Flashcards in Coagulation Deck (43):
1. Define hemostasis.
The cessation of blood loss from a damaged vessel. Primary hemostasis involves platelet aggregation whereas secondary hemostasis involves the coagulation of the platelets and stabilization with fibrin. Inactive fibrinogen is activated to fibrin via thrombin.
2. Define fibrinolysis.
Fibrinolysis is the digestion of fibrin+platelet aggregation via plasmin. Inactive plasminogen is converted to the proteolytic enzyme plasmin.
3. What are platelet aggregation inhibitors?
Platelet aggregation inhibitors decrease synthesis or action of chemical signals that promote platelet aggregation. The platelets are being directly acted on. This category includes: COX inhibitors, ADP receptor blockers, phosphodiesterase inhibitors and blockers of platelet IIb/IIIa receptors.
4. What is the MOA of Aspirin (acetylsalicylate)?
Aspirin is an irreversible cyclooxygenase inhibitor used to antagonize thromboxane A2 synthesis. Aspirin acetylates COX enzymes and due to the lack of platelet nuclei there is an inability to synthesize more COX in the individual platelet. Therefore, once the platelet COX enzyme is acetylated it will be unable to produce COX again and therefore will be inactive during its 10 day lifetime. Thromboxane A2 normally causes platelet aggregation and degranulation. TXA2 usually activates the Gq receptor signal leading to PLA2 activation and fibrinogen binding to GPIIb/IIIa. [fibrinogen forms bridges between adjacent platelets] By inhibiting TXA2 there is no platelet aggregation therefore a prolonged bleeding time.
5. What are the clinical uses of Aspirin (cyclooxygenase inhibitor)?
1. prophylactic tx for transient cerebral ischemia
2. reduce incidence of recurrent MI
3. decrease mortality in post MI pts
6. Give examples of ADP receptor blockers.
1. Clopidogrel (Plavix) – preferred over Ticlopidine due to fewer adverse effects
7. What is the MOA and uses of ADP receptor blockers?
Clopidogrel and Ticlopidine are irreversible inhibitors of P2Y12 (located on surface of platelet). They are used to reduce the rate of stroke, MI and death in pts with recent MI, stroke and acute coronary syndrome. This can be given as an alternative to pts who are unable to tolerate Aspirin.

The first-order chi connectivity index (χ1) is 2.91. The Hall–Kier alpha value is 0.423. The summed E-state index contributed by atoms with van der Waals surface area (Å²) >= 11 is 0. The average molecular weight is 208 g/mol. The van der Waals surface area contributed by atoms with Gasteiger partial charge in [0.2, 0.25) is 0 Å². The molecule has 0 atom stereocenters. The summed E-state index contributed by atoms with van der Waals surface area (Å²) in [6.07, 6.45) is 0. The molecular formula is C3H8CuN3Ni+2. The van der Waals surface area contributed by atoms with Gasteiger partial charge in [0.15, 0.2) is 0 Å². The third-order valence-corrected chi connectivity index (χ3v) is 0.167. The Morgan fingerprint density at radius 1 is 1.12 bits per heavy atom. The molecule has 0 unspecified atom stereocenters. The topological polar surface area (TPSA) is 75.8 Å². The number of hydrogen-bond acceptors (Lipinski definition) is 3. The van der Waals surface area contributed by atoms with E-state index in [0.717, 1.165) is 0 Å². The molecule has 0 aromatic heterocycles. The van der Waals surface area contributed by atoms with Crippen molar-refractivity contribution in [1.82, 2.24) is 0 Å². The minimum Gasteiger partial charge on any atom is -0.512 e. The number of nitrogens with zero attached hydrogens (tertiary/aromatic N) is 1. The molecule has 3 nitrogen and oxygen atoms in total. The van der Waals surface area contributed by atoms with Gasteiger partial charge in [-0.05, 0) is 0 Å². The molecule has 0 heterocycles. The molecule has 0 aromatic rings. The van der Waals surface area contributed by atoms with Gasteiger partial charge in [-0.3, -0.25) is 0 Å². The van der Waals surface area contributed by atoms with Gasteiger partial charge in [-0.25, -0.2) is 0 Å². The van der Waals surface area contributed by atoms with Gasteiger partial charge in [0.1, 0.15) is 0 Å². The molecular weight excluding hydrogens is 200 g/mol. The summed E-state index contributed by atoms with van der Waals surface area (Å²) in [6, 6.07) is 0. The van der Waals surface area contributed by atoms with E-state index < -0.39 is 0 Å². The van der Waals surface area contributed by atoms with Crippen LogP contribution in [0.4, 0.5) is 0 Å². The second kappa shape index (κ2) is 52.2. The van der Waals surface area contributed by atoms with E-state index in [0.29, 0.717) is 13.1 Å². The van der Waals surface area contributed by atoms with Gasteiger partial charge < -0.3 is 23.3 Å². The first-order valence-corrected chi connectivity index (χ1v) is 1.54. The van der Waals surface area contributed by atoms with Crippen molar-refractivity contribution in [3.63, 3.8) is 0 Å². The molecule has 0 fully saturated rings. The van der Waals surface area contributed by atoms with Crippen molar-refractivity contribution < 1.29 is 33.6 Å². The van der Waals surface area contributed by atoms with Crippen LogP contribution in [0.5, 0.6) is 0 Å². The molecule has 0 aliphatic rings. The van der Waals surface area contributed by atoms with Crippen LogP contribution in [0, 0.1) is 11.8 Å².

8. What are the different drug interactions to watch out for with use of Clopidogrel?
1. Clopidogrel is consumed as a prodrug that needs to be activated by CYP2C19. Pts who are CYP2C19 poor metabolizes have lower plasma levels of active Clopidogrel therefore it does not reach therapeutic level and is not effective. Therefore alternative treatments need to be considered with these patients.
2. Omeprazole (CYP2C19 inhibitor) reduces levels of CYP2C19 in the body therefore making Clopidogrel prodrug not metabolically active. Therefore, concurrent use of Clopidogrel and Omeprazole should be avoided.
9. Give an example of Phosphodiesterase inhibitors.
10. What is the MOA and use of phosphodiesterase inhibitors?
Phosphodiesterase normally breaks down cAMP and cGMP. An increased amt of cGMP allows for vasodilation. When Dipyrodamole is given, it inhibits phosphodiesterase preventing a decrease in cAMP/cGMP levels allowing for coronary vasodilation. Dipyrodamole is used prophylactically to treat angina pectoris. This drug has little beneficial effect when used alone but does have therapeutic effect when used in combination with warfarin or aspirin.
11. What is the MOA and uses of blockers of platelet GP IIb/IIIa receptors?
Fibrinogen binds to GP IIb/IIIa on platelets. Activation of the receptor is the final common pathway for platelet aggregation. These blockers are used to reduce thrombotic CV events in pts with non-STEMIs. It is also used as an adjunct to PCI (?) for the prevention of cardiac ischemic complications.
12. What are examples of blockers of platelet GP IIb/IIIa receptors?
1. Abciximab – monoclonal Ab against the GP IIb/IIIA receptor
2. Eptifibatide – cyclic peptide reversible antagonist of the GP IIb/IIIa receptor
3. Tirofiban – non-peptide reversible antagonist of the GP IIb/IIIa receptor
13. What are the different categories of indirect thrombin and factor Xa inhibitors?
1. unfractionated heparin (UFH)